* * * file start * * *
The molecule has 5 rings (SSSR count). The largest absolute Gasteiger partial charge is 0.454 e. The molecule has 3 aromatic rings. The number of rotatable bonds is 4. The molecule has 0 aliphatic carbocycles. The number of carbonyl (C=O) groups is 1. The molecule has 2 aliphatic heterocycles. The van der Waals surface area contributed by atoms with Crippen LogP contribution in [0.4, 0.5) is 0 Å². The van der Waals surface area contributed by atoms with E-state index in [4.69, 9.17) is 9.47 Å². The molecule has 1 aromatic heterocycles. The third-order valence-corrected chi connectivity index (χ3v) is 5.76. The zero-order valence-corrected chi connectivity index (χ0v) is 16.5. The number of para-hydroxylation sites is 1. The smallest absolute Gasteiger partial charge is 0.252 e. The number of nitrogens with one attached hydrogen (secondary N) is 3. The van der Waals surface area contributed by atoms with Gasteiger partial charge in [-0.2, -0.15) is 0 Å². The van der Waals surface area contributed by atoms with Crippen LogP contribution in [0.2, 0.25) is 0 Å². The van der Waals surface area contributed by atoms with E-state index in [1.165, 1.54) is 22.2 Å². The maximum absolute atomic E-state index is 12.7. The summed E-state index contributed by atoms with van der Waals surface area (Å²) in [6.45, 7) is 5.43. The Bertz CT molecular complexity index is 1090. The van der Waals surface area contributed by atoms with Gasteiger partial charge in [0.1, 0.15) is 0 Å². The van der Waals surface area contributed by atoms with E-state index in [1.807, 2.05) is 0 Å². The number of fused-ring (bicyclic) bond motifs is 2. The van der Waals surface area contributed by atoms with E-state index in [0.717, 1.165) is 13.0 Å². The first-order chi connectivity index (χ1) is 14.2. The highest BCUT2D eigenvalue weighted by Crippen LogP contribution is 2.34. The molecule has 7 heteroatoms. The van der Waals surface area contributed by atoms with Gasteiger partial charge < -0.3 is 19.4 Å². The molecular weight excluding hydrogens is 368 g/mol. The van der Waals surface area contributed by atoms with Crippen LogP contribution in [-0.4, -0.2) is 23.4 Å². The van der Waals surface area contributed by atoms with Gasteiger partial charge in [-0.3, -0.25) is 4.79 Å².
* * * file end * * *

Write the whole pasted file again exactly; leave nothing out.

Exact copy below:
The molecule has 5 rings (SSSR count). The largest absolute Gasteiger partial charge is 0.454 e. The molecule has 3 aromatic rings. The number of rotatable bonds is 4. The molecule has 0 aliphatic carbocycles. The number of carbonyl (C=O) groups is 1. The molecule has 2 aliphatic heterocycles. The van der Waals surface area contributed by atoms with Crippen LogP contribution in [0.4, 0.5) is 0 Å². The van der Waals surface area contributed by atoms with E-state index in [4.69, 9.17) is 9.47 Å². The molecule has 1 aromatic heterocycles. The third-order valence-corrected chi connectivity index (χ3v) is 5.76. The zero-order valence-corrected chi connectivity index (χ0v) is 16.5. The number of para-hydroxylation sites is 1. The smallest absolute Gasteiger partial charge is 0.252 e. The number of nitrogens with one attached hydrogen (secondary N) is 3. The van der Waals surface area contributed by atoms with Gasteiger partial charge in [-0.2, -0.15) is 0 Å². The van der Waals surface area contributed by atoms with Crippen LogP contribution in [0.2, 0.25) is 0 Å². The van der Waals surface area contributed by atoms with E-state index in [1.165, 1.54) is 22.2 Å². The maximum absolute atomic E-state index is 12.7. The summed E-state index contributed by atoms with van der Waals surface area (Å²) in [6.45, 7) is 5.43. The Bertz CT molecular complexity index is 1090. The van der Waals surface area contributed by atoms with Gasteiger partial charge in [0.1, 0.15) is 0 Å². The van der Waals surface area contributed by atoms with E-state index in [1.807, 2.05) is 0 Å². The number of fused-ring (bicyclic) bond motifs is 2. The van der Waals surface area contributed by atoms with E-state index in [0.717, 1.165) is 13.0 Å². The first-order chi connectivity index (χ1) is 14.2. The highest BCUT2D eigenvalue weighted by Crippen LogP contribution is 2.34. The molecule has 7 heteroatoms. The van der Waals surface area contributed by atoms with Gasteiger partial charge < -0.3 is 19.4 Å². The molecular weight excluding hydrogens is 368 g/mol. The van der Waals surface area contributed by atoms with Crippen LogP contribution in [-0.4, -0.2) is 23.4 Å². The van der Waals surface area contributed by atoms with Gasteiger partial charge in [-0.3, -0.25) is 4.79 Å².